And this is what I told myself a year ago that I would do. I would cherish these special moments with my children. Those moments when I think “Wow. This child is a true miracle sent to me from God. How did I get so lucky to have this time with her?” Those moments when Matt is doing something simple, like washing dishes or playing with the girls and I think “How did we get here. This life we live is amazing. I am so lucky”. The moments when Maddy is getting ready for bed and wants to be my “baby duckie” while I sing to her. When Abby has just gotten out of bed and wants to come hide under our covers for a few more minutes. And I don’t think to take pictures of these special kairos moments. I get so wrapped up in the milestone moments that I forget about the more special kairos moments. The moments when Matt is talking and I don’t even hear what he says because I am just in awe of our love. The moments when the girls are whining or crying but I don’t notice because all I see is a new freckle or the way the color of their hair has changed. The moments when all four of us are having a giant tickle fight on the king size bed.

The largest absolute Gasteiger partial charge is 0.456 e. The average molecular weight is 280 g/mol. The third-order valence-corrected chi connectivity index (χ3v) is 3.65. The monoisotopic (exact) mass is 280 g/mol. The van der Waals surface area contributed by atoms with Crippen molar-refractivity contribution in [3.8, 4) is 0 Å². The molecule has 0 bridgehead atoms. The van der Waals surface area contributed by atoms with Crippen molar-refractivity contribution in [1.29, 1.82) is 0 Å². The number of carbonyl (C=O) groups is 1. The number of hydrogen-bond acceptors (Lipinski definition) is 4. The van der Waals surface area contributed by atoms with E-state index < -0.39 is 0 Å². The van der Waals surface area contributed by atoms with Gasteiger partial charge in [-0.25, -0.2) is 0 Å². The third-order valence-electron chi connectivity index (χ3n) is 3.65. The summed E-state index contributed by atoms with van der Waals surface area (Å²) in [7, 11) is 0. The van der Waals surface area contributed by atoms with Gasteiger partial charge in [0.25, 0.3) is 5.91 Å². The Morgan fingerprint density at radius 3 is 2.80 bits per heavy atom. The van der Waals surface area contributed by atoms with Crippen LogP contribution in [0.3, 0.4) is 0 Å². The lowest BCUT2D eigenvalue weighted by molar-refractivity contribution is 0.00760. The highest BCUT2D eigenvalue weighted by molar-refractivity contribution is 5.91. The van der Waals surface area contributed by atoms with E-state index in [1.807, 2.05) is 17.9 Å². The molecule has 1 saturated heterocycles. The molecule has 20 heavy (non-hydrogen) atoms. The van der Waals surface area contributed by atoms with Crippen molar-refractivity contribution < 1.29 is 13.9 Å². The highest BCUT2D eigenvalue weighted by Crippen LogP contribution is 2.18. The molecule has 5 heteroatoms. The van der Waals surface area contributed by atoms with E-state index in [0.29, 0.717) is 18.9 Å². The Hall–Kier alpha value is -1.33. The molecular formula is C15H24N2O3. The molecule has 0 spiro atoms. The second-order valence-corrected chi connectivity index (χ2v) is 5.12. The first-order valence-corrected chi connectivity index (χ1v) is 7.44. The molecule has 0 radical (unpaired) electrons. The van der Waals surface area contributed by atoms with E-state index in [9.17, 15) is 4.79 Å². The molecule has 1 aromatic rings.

So, I’m not going to kid myself here. I’m not going to stop taking pictures. I love our memories. I love being able to sit with my girls and go through a scrapbook and tell them their story. I might even make more pictures now, because this has made me think about capturing more of the “every day” moments. And I will take Heather Reddick up on the opportunity to go through the drive through and recreate the moment I missed. Call me crazy. But I am going to pray that I will be more aware of the kairos moments. Of the moments when God is showing me that I should just slow down and enjoy who we are and where we are. When I notice that each one of us is an individual miracle from God and he deserves all the glory for who we are and the blessings we have.